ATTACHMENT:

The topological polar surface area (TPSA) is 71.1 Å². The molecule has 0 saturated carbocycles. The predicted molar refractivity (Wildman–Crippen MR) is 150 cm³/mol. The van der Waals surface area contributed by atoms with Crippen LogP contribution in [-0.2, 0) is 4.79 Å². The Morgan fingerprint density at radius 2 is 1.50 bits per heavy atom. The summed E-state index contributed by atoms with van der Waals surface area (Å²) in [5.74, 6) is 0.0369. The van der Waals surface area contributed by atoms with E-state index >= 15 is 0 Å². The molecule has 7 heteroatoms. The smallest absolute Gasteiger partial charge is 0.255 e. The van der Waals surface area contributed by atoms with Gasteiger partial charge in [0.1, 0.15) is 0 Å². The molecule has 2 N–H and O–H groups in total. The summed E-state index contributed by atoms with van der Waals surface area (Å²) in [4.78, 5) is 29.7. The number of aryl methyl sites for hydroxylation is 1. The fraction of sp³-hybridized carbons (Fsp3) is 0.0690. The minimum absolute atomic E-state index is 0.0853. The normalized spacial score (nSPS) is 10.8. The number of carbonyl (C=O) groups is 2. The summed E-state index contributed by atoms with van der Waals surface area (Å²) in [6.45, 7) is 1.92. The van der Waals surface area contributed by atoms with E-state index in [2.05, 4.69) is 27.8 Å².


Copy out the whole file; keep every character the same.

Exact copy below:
The topological polar surface area (TPSA) is 71.1 Å². The molecule has 0 saturated carbocycles. The predicted molar refractivity (Wildman–Crippen MR) is 150 cm³/mol. The van der Waals surface area contributed by atoms with Crippen LogP contribution in [-0.2, 0) is 4.79 Å². The Morgan fingerprint density at radius 2 is 1.50 bits per heavy atom. The summed E-state index contributed by atoms with van der Waals surface area (Å²) in [5.74, 6) is 0.0369. The van der Waals surface area contributed by atoms with E-state index >= 15 is 0 Å². The molecule has 7 heteroatoms. The smallest absolute Gasteiger partial charge is 0.255 e. The van der Waals surface area contributed by atoms with Gasteiger partial charge in [0.1, 0.15) is 0 Å². The molecule has 2 N–H and O–H groups in total. The summed E-state index contributed by atoms with van der Waals surface area (Å²) in [4.78, 5) is 29.7. The number of aryl methyl sites for hydroxylation is 1. The fraction of sp³-hybridized carbons (Fsp3) is 0.0690. The minimum absolute atomic E-state index is 0.0853. The normalized spacial score (nSPS) is 10.8. The number of carbonyl (C=O) groups is 2. The summed E-state index contributed by atoms with van der Waals surface area (Å²) in [6.45, 7) is 1.92. The van der Waals surface area contributed by atoms with E-state index in [2.05, 4.69) is 27.8 Å².